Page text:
Wegmans, Publix Super Markets, Amazon, Tesla And USAA Draw Top Social Responsibility Scores In Harris Poll

Consumers Split on Whether Companies Developing CSR Programs Are Motivated by Doing What’s Right– or by PR and Image Possibilities

Generations View Companies’ Social Responsibility Efforts Differently: Telsa, Publix and Amazon Lead Among Millennials While Baby Boomers Say Wegmans, General Mills and Southwest Airlines Are Tops

Millennials More Likely to Influence Friends’ Perceptions Based on How a Company Conducts Itself; Also More Likely to Avoid Doing Business With a Company Due to Data Privacy Concerns


NEW YORK – U.S. consumers rate Wegmans, Publix Super Markets, Amazon.com, Tesla Motors and USAA as the top companies for corporate social responsibility efforts, according to findings from The Harris Poll Reputation Quotient (RQ), which has identified movement, trends and insights in a changing corporate reputation landscape for the past 18 years. Other companies receiving “excellent” corporate social responsibility ratings are Lowe’s, UPS and L.L. Bean.

Monsanto, Wells Fargo and Goldman Sachs garnered “critical” corporate social responsibility marks in the Harris Poll study, which asked more than 23,000 consumers to rate the 100 most visible companies in the U.S. on social responsibility attributes such as: supports good causes, environmental responsibility and community responsibility.

“Long gone are the days when acting in a socially responsible manner was optional,” said Carol Gstalder, senior vice president, The Harris Poll. “The expectations have evolved from simply acting responsibly, to how companies create social value for their stakeholders.”


The Harris Poll 2017 Reputation Quotient

Top and Bottom 10 Social Responsibility Rankings

Among the 100 Most Visible Companies 

Top 10

Bottom 10

1. Wegmans 

91. AIG 

2. Publix Super Markets

92. Bank of America

3. Amazon.com

93. Volkswagen Group

4. Tesla Motors

94. ExxonMobil


95. BP

6. Lowe’s

96. Takata

7. UPS

97. Halliburton

8. L.L. Bean

98. Goldman Sachs

9. Walt Disney Company

99. Wells Fargo & Company

10. Whole Foods Market

100. Monsanto


Few Companies Excel in Social Responsibility

Only eight of the 100 companies measured achieved “excellent” CSR ratings this year; while this is the most ever in the 18 years Harris Poll has measured CSR as a major dimension of corporate reputation, it falls far from expectations. Last year, four companies received “excellent” social responsibility ratings; in 2010, zero companies. This year marks Publix Super Markets’ third consecutive year with an “excellent” social responsibility rating and it is Wegmans’ second time in the category. USAA has achieved “excellent” ratings three times overall, and it’s the second consecutive year for USAA and Amazon. Companies making their “excellent” social responsibility rating debuts are Tesla, Lowe’s, UPS and L.L. Bean.

“Achieving an excellent social responsibility rating is a high bar,” said Gstalder. “It wasn’t that many years ago when we didn’t see any companies attain this level of recognition for their efforts. So while this progress is a testament to how much more active some companies are in their CSR endeavors, it also demonstrates how much more work is needed.”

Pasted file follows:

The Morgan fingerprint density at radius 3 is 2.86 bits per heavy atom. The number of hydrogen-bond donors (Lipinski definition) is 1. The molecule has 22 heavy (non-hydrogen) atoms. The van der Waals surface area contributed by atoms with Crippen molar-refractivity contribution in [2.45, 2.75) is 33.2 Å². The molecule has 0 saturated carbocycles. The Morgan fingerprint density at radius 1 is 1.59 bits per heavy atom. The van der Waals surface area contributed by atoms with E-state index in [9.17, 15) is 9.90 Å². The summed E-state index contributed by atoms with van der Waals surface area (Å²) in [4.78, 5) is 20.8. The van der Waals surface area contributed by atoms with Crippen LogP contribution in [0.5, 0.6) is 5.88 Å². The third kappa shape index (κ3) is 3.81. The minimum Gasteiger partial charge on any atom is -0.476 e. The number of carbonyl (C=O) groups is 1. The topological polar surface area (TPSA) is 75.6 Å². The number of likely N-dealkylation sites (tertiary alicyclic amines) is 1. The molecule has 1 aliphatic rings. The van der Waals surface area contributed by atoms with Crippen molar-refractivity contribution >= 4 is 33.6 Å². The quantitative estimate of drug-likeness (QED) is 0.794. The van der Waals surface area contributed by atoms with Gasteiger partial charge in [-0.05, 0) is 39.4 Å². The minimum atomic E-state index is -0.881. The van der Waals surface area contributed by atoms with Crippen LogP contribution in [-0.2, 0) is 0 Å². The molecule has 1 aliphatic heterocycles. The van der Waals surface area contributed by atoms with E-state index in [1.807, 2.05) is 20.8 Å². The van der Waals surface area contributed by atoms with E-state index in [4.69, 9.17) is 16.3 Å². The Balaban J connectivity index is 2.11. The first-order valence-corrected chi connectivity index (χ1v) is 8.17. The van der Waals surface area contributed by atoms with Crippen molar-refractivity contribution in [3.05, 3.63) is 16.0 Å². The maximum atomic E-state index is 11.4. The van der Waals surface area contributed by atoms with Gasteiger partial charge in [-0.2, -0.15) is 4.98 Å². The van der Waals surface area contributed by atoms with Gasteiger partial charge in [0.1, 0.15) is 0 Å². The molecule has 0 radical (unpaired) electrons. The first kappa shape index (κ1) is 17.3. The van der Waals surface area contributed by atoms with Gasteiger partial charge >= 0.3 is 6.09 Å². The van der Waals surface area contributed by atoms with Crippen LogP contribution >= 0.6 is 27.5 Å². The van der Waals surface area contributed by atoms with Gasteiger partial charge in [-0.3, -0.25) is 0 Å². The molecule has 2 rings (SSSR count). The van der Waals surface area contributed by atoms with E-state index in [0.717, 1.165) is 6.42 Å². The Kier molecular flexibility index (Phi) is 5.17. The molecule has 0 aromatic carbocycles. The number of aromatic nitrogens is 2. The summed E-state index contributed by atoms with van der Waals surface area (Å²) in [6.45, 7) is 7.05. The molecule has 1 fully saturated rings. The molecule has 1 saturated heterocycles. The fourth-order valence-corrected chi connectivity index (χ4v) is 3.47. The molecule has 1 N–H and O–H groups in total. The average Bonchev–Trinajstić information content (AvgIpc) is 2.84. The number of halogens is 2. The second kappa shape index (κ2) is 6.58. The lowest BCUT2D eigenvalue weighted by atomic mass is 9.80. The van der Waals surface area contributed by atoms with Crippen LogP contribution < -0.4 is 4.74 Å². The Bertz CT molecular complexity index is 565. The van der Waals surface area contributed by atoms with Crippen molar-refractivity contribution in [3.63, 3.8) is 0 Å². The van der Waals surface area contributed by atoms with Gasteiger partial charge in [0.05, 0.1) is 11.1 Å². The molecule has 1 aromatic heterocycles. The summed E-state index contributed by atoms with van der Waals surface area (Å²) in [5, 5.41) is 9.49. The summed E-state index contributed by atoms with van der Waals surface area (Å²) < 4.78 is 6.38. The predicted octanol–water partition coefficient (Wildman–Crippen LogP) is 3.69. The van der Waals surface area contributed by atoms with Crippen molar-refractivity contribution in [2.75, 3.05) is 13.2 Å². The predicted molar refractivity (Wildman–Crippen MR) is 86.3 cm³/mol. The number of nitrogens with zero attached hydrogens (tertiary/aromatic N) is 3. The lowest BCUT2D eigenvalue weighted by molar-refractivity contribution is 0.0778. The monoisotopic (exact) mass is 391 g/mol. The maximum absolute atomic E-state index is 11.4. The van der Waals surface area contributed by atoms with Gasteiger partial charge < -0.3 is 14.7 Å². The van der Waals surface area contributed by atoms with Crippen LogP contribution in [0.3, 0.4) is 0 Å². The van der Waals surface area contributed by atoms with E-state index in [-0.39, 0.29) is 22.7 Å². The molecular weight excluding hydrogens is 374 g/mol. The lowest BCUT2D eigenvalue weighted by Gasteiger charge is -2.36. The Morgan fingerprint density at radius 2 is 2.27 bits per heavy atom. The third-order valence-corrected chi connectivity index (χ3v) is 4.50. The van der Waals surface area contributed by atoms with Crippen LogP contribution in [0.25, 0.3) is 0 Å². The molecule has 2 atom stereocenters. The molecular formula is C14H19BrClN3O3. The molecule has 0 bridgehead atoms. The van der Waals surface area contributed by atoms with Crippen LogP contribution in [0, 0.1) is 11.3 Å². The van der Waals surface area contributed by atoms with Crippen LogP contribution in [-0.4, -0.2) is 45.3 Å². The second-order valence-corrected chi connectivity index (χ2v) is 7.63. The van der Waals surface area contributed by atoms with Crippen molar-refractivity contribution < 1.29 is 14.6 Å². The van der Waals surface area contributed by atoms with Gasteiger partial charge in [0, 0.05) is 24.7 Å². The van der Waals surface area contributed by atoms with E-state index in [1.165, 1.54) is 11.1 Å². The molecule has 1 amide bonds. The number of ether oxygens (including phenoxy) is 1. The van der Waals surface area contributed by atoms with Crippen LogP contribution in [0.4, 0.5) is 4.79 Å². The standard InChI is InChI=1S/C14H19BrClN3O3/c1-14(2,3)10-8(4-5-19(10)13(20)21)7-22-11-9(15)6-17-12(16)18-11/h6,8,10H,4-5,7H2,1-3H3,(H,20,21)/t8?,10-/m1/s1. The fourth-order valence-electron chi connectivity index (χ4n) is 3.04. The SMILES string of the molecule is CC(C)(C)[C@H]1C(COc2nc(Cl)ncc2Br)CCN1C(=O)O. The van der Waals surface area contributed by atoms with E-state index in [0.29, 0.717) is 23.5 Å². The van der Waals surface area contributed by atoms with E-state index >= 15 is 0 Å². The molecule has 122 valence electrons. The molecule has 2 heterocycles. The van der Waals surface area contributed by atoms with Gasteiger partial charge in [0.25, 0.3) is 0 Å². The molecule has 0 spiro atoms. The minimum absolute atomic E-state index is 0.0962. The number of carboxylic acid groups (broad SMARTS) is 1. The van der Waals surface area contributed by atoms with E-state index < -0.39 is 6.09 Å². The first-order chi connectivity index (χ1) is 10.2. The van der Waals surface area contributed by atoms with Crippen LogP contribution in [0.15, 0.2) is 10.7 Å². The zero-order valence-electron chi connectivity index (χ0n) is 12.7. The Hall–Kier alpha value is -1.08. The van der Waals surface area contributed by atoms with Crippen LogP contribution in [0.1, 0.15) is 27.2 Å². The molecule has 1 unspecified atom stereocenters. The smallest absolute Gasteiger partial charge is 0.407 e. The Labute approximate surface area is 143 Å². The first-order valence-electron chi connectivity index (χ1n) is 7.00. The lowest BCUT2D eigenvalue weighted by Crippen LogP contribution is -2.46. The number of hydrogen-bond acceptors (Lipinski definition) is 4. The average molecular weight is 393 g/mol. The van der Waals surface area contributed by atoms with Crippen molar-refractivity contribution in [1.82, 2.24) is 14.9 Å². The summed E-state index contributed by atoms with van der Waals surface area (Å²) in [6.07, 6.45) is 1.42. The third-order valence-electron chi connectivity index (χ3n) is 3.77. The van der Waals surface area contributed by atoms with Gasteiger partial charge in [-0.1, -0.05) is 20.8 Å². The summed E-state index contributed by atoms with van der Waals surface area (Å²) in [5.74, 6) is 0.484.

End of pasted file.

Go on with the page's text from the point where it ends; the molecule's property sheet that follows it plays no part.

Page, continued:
Largest Gains, Steepest Declines

Volkswagen Group, plagued by an emissions scandal in 2016, shows signs of recovery, with its social responsibility score improving 7.9 points to a score of 57.7. While still a “poor” social responsibility rating, the company’s score is the largest increase in 2017. Hobby Lobby (+7.3), Capital One Financial Corporation (+7.1), Burger King (+6.7), Toyota Motor Corporation (+6.2), 21st Century Fox (+5.5) and Prudential Financial (+5.3) also made notable social responsibility gains.

Wells Fargo, dealing with reputation fallout from its fake accounts scandal, experienced the largest drop, falling 19 points to a “critical” score while Bank of America (-8.4), Samsung (-6.8), Procter & Gamble Co. (-6.1) and Goldman Sachs (-5.8) also showed marked social responsibility declines.

Most Important CSR Issues

According to Harris Poll’s research, employee treatment (39%), ethics (38%) and respectful treatment of customers (35%) are the most important corporate social responsibility issues, followed by providing affordable and accessible products and services (29%) and safety (28%).

“Consider corporate reputation crises in recent memory – Wells Fargo, Mylan, Samsung, Volkswagen and Takata – and it makes sense that we see employee treatment, ethics, providing affordable products, and safety on top of consumers’ minds,” said Wendy Salomon, vice president of reputation management and public affairs at The Harris Poll. “Although the poll was conducted before United Airlines’ passenger issue, respectful treatment of customers was already among the top social responsibility matters vital to consumers. Given the magnitude of attention about United’s scandal, how companies show respect to customers is something consumers will continue to watch very closely.”

Consumers Split on Companies’ Social Responsibility Motivations

Forty-five percent of consumers agree that companies develop corporate social responsibility programs because it is the role they believe they should play as leaders in their communities and is primarily motivated by their responsibility to do what’s right. Conversely, 40 percent of consumers say that when companies develop corporate social responsibility activities, they only do so to bolster their image and are primarily motivated by publicity possibilities; they are not truly focused on the effectiveness of their social responsibility efforts.

“Not only is it important to act in a socially responsible manner, but companies’ actions must be authentic and true to your company’s values,” said Salomon. “Fake it and consumers see right through your ulterior motives, risking negative marks against your corporate reputation.”

Companies’ Social Responsibility Rankings by Generation

When reviewing social responsibility rankings by generation, differences are apparent:

The Harris Poll 2017 Reputation Quotient

Top Social Responsibility Ratings